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Canada, Muskrat Falls

Construction of the 824 MW Muskrat Falls mega-project on the lower reaches of Canada’s Churchill River began in 2013 and was completed in November 2021.

© Scalia Media -

The plant, located about 30 km west of Happy Valley-Goose Bay, Labrador, consists of a spillway, three dams and a powerhouse. It is the second-largest hydroelectric facility in the province. The project includes a 1,000 km transmission line and a 32 km subsea cable, which links the hydroelectric dam with the island of Newfoundland, providing energy for more than 60,000 people locally.

ANDRITZ' scope of supply comprised the design, supply, and installation of four new units with a capacity of 206 MW each, including four vertical 8.8 m diameter Kaplan turbines, synchronous generators, digital governor systems with servo motors and high-pressure oil supply systems, as well as static excitation, control, protection, and monitoring systems. ANDRITZ also supplied hydromechanical works, including spillway gates and stop logs, intake gates including trash racks and bulkhead and tailrace stop logs. Several ANDRITZ locations were involved in this 10-year project, with ANDRITZ Hydro Canada leading the project execution.

"Muskrat Falls delivers a reduction in greenhouse gas emissions that is equivalent to taking about one million cars off the road for one year."

The project required execution excellence in many regards, especially with the remoteness of the site in northern Canada. The difficult weather conditions with lots of snow, ice and wind, required tremendous focus on safety, such as all the measures needed to withstand the low temperatures and snowstorms, and to secure access to the stored parts. The ANDRITZ team received the Power Safety Award for Excellence in Safety after over 5.2-million-person hours were recorded without a lost time injury. The pandemic brought another wave of challenges. However, the team rose to the occasion and adapted to work safely under the conditions. This situation also required new technologies to support remote work, such as the use of a drone for the runner and intake inspection, and an ROV to inspect the underwater intake gate and tailrace.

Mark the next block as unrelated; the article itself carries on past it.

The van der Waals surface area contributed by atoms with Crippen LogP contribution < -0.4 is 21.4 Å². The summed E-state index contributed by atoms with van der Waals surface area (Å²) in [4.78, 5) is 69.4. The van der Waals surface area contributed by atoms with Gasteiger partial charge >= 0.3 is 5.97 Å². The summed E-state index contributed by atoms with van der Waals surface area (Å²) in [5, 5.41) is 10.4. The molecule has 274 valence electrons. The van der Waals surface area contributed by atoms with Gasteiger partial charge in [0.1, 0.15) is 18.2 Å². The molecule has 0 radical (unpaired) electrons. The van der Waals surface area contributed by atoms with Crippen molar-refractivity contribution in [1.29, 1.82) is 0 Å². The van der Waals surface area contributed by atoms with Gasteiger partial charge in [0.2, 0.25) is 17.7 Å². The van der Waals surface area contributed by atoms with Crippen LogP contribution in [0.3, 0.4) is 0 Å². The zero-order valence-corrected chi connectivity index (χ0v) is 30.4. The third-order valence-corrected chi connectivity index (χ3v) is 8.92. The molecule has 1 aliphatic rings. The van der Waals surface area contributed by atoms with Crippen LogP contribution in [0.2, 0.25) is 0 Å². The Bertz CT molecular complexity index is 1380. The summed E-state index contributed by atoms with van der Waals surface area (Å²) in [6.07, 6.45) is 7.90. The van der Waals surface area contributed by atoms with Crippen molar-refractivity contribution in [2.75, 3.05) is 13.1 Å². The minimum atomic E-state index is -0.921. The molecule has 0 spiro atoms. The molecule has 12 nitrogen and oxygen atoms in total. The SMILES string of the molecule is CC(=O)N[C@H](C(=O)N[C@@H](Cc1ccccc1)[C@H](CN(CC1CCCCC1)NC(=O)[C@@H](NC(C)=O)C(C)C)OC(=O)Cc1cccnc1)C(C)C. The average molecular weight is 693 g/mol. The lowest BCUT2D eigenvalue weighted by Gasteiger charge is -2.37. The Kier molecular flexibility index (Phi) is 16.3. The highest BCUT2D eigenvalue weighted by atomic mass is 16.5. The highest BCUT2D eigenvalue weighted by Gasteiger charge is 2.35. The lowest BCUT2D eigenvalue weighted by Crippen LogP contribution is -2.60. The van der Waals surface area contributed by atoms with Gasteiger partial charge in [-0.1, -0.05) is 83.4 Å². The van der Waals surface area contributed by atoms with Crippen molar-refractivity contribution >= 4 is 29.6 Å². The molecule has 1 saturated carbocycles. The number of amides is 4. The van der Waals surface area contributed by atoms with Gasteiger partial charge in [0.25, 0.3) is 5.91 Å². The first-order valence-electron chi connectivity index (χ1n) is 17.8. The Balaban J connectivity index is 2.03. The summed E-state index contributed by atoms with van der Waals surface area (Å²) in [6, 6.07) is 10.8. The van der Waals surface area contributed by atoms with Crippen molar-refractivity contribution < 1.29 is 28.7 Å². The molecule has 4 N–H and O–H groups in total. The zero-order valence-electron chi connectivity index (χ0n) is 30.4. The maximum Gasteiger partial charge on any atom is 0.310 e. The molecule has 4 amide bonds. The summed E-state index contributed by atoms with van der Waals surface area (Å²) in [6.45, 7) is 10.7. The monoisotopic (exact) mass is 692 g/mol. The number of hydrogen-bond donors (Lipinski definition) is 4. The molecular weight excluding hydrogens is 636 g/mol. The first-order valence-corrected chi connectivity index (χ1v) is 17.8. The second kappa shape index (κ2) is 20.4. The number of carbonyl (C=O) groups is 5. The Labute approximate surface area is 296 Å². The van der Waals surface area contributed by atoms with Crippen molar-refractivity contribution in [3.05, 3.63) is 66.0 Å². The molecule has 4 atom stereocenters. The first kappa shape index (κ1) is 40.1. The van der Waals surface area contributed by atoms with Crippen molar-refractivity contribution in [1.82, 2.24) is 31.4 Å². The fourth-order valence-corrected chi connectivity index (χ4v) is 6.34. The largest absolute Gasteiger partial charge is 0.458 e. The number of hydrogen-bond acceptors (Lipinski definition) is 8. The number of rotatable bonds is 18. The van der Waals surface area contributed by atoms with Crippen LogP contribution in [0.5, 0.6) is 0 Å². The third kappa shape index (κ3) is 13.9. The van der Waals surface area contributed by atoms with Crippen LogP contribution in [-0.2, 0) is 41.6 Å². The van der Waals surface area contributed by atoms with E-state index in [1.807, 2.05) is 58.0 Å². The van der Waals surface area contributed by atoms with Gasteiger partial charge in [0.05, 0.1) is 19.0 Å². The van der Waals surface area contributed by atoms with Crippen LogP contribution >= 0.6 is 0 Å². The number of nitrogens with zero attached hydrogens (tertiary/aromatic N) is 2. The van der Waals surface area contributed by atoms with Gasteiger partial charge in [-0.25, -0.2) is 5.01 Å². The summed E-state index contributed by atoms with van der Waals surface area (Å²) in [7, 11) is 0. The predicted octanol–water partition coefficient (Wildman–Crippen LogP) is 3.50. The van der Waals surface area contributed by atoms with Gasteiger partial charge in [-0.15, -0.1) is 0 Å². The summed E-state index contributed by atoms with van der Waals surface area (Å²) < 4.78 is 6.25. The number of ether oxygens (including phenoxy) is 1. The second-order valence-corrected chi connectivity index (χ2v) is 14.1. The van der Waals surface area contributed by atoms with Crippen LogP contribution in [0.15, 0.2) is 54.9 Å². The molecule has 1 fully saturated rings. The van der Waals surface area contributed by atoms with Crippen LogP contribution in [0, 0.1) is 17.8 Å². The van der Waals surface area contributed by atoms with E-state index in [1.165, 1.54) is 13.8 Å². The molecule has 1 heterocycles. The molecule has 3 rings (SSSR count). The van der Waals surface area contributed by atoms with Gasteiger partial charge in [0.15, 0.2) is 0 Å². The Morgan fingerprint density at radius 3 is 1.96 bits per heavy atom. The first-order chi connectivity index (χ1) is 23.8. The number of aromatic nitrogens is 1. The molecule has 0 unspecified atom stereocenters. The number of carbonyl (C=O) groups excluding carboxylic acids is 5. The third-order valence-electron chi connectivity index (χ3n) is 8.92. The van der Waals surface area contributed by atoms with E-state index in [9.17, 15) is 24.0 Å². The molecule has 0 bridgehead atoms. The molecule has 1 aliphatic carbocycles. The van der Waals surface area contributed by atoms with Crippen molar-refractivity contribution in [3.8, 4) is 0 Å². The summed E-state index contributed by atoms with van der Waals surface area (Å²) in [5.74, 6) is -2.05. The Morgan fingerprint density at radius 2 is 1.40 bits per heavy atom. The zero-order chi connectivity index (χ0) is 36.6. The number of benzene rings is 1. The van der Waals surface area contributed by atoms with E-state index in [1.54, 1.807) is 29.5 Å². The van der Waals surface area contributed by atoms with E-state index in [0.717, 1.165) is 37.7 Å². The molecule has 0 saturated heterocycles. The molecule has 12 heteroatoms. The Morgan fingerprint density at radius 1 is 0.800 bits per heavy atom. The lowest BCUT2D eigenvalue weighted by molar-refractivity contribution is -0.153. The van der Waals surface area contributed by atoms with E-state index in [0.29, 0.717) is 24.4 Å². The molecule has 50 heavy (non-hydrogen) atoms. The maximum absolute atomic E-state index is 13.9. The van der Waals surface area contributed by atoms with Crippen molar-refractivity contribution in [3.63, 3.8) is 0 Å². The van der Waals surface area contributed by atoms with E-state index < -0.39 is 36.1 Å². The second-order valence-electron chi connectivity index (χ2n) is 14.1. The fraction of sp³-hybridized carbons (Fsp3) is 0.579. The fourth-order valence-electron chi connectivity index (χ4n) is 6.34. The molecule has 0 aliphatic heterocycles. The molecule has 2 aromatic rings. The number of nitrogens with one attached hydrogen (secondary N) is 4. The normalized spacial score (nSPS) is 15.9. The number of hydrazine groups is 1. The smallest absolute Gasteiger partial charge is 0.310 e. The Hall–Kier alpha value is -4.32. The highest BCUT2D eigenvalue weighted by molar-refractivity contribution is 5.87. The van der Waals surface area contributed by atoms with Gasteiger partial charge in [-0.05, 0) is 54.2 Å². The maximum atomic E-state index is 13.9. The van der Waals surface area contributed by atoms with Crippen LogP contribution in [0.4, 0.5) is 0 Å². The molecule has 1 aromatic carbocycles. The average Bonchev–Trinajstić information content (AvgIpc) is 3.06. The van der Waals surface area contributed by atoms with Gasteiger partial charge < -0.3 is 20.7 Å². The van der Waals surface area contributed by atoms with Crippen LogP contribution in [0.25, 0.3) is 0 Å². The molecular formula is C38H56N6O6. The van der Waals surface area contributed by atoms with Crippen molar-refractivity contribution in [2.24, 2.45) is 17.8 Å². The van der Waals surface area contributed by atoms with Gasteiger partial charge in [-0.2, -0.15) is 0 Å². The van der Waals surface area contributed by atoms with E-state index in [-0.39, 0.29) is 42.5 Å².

The project also required a lot of flexibility, adaptability, and tenacity from the team. For example, special efforts were required to clean and conserve parts that had been delivered to the powerhouse five years previously. 

Muskrat Falls power plant in winter

© Newfoundland and Labrador Hydro

Intake gates including trash racks

© Newfoundland and Labrador Hydro

ANDRITZ Hydro Canada is proud to have contributed to the training and development of workers in Newfoundland and Labrador. Some of these people are even currently working outside the province. Of particular note, the addition of Native Nation workers to our team is part of this success story. In partnership with Newfoundland and Labrador Hydro, ANDRITZ directly hired some indigenous workers to execute tasks for the project.

It is estimated that the project will replace 3 to 4 million tons of carbon dioxide from thermal power plants annually. This will significantly reduce the carbon footprint of northeastern Canada and is equivalent to taking about one million cars off the road for one year. ANDRITZ is honored to have contributed to this clean, green, and sustainable development.

The four units of Muskrat Falls have been in commercial operation for more than a year and fully meet Newfoundland and Labrador Hydro’s expectations. The generating units are and will be providing clean, renewable, and dispatchable energy for years to come. ANDRITZ is immensely proud of this achievement, which was made possible thanks to our employees, craft labor, partners, and the leadership demonstrated by Newfoundland and Labrador Hydro. We are looking forward to further cooperation with Newfoundland and Labrador Hydro and will continue to support the Muskrat Falls hydropower plant in the future.

Technical Details

Total output:

824 MW

Scope output:

4 x 206 MW


35 m


15 kv


90 rpm

Runner diameter:

8,820 mm


Author: Eric Crucerey

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